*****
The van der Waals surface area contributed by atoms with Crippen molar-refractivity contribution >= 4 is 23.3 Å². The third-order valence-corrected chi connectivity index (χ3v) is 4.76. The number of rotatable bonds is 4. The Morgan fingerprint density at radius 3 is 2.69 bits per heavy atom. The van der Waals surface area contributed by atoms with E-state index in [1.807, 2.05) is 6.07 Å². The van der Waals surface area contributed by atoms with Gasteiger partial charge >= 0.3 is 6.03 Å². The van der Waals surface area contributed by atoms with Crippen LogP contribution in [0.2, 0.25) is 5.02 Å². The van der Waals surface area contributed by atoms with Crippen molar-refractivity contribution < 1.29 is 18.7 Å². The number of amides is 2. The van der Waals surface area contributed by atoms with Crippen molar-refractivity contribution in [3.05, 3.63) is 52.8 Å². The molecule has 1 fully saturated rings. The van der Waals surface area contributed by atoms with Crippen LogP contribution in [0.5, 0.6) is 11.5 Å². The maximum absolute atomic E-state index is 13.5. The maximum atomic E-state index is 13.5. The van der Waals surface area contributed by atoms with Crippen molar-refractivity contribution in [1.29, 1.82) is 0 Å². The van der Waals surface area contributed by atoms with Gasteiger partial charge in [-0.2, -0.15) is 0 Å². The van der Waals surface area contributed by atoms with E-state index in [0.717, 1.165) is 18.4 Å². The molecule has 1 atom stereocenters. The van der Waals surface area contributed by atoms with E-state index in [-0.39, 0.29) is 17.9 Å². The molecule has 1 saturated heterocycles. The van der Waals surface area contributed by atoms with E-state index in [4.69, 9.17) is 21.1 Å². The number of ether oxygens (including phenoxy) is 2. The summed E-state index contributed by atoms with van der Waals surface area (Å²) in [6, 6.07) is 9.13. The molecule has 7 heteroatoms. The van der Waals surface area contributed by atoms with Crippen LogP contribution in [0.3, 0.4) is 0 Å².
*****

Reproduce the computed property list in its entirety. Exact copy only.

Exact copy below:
The van der Waals surface area contributed by atoms with Crippen molar-refractivity contribution >= 4 is 23.3 Å². The third-order valence-corrected chi connectivity index (χ3v) is 4.76. The number of rotatable bonds is 4. The Morgan fingerprint density at radius 3 is 2.69 bits per heavy atom. The van der Waals surface area contributed by atoms with E-state index in [1.807, 2.05) is 6.07 Å². The van der Waals surface area contributed by atoms with Gasteiger partial charge >= 0.3 is 6.03 Å². The van der Waals surface area contributed by atoms with Crippen LogP contribution in [0.2, 0.25) is 5.02 Å². The van der Waals surface area contributed by atoms with Crippen molar-refractivity contribution < 1.29 is 18.7 Å². The number of amides is 2. The van der Waals surface area contributed by atoms with Crippen molar-refractivity contribution in [3.05, 3.63) is 52.8 Å². The molecule has 1 fully saturated rings. The van der Waals surface area contributed by atoms with Crippen LogP contribution in [0.5, 0.6) is 11.5 Å². The maximum absolute atomic E-state index is 13.5. The maximum atomic E-state index is 13.5. The van der Waals surface area contributed by atoms with Crippen molar-refractivity contribution in [1.29, 1.82) is 0 Å². The van der Waals surface area contributed by atoms with Gasteiger partial charge in [-0.2, -0.15) is 0 Å². The van der Waals surface area contributed by atoms with E-state index in [0.717, 1.165) is 18.4 Å². The molecule has 1 atom stereocenters. The van der Waals surface area contributed by atoms with E-state index in [-0.39, 0.29) is 17.9 Å². The molecule has 1 saturated heterocycles. The van der Waals surface area contributed by atoms with E-state index in [4.69, 9.17) is 21.1 Å². The number of ether oxygens (including phenoxy) is 2. The summed E-state index contributed by atoms with van der Waals surface area (Å²) in [6, 6.07) is 9.13. The molecule has 7 heteroatoms. The van der Waals surface area contributed by atoms with Crippen LogP contribution in [0.3, 0.4) is 0 Å².